“That’s actually turning out to be one of the major parts of what I do on the weekends,” said Hill. “When you think about it, the rider is always blaming the bike, and the crew chief is always blaming the rider. What this does is it provides a proper opinion for what is the rider and what is the bike. I’m also involved in rider downloads by separating rider issues from bike issues. When we sit down with the riders during their debriefs I can say, ‘Hey, that is you. That is your job. That is what you’re supposed to take care of.’ Also with the crew chief, I can say, ‘He is doing this correctly. That is on the bike.’ It really shortcuts the learning curve of what we’re trying to do.”

Jason Pridmore

Son of three-time AMA Superbike Champion Reg Pridmore, 46-year-old California native Jason Pridmore road raced professionally from 1990 to 2006. During that time he competed in the AMA Pro National Championship and the FIM Supersport, Superbike and Endurance World Championships. He won two AMA Pro Road Racing National Championships (including 21 race wins), co-rode to two FIM Endurance World Championships, and was the first American to finish on the podium of a World Supersport race. During his racing career, Pridmore founded the STAR Motorcycle School, which he still operates in addition to his JP43 Training programs. Pridmore also works as an expert analyst for beIN SPORTS’ broadcasts of the MotoAmerica races. Pridmore has worked with several riders during his career, including informally training teammates like Danny Eslick and Ben Spies early in their Pro careers. Currently, Pridmore works with Pro riders Corey Alexander, Conner Blevins, Wyatt Farris, Patricia Fernandez, Michael Gilbert, Caroline Olsen, Melissa Paris, Mark Rhoades, James Rispoli and Benny Solis, among others.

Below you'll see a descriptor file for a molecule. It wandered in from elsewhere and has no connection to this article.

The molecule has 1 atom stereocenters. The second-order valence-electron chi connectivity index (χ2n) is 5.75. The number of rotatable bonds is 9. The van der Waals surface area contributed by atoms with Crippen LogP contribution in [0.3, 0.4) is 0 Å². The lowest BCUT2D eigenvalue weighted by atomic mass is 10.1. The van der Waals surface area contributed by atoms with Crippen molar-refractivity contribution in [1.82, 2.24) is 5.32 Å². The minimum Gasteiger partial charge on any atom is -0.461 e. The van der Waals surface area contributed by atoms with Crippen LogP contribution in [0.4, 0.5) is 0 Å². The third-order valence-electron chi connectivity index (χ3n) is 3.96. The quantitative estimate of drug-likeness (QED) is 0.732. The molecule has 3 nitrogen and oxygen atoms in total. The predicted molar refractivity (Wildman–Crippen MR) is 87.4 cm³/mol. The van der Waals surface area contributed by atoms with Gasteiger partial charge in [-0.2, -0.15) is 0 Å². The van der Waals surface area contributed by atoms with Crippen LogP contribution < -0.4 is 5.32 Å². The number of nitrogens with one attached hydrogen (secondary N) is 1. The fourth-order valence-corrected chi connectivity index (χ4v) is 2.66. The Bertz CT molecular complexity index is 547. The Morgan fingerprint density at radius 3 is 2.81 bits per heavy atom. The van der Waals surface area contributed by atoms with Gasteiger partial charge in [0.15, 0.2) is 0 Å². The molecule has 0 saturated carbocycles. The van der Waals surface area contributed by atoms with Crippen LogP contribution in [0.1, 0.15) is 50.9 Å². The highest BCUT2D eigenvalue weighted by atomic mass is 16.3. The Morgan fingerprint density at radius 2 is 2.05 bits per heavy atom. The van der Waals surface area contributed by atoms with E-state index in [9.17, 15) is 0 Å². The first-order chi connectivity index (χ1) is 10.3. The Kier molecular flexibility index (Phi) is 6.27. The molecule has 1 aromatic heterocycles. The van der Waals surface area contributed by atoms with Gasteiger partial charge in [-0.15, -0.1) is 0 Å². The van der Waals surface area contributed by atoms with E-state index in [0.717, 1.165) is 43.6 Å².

Jason Pridmore coaches Caroline Olsen at MotoAmerica events – Photo by Brian J. Nelson.

“I’ve never taken credit for any of the kids that I’ve worked with because a lot of them have come to me as pretty good riders already,” said Pridmore. “When I come to these races a lot of our real work is already done. When we’re coming here we’re making sure the riders are going through the correct process we’ve worked on in practice, wherever that’s been done prior. 

“So for now, I go out there and I watch the sessions, and I get a little bit more involved with some of the riders and their crews as far as their set-ups and gearing and even suspension. But until I know that they’re doing everything on the bike possible that they know works for them, it’s hard to go through a lot of other processes. 

“Really when we’re here at the track it’s simple stuff, like finding the speed that we need in certain areas. The biggest thing is when I look at turns I maybe look at them differently than others. Every turn has its important place to be quick in. Every turn has its important place to be patient in. 

“So when someone gets sent out there to do a qualifying lap I need to make sure that they realize in certain turns they’re already going plenty fast and they don’t need to try to go faster, because it’s generally going to mess their lap up. When we look at sector times and break a sector down and say, ‘OK, this is the spot where we need to be the best in.’ Then we can really look at it like, ‘Is it something that we’re doing on the bike? Is it something that we can make the bike do better in that particular section? Is there a certain feel you’re looking for but not getting?’ Because that’s what it really boils down to. We all have a feel that we want anywhere on the racetrack, and if you don’t have that feel then it’s going to be hard to be successful. 

“And I’m not a guy who is one-dimensional and tries to teach all of these guys the same stuff, because they all have their idiosyncrasies that they’re good at and they all have idiosyncrasies that they can work on. For me, the way I like to teach, the way I like to coach is really on an individual basis, because some need help in areas that others don’t. So it’s very individualized.”

To read more articles like this one originally published in the August 2016 print issue of Roadracing World, subscribe to Roadracing World.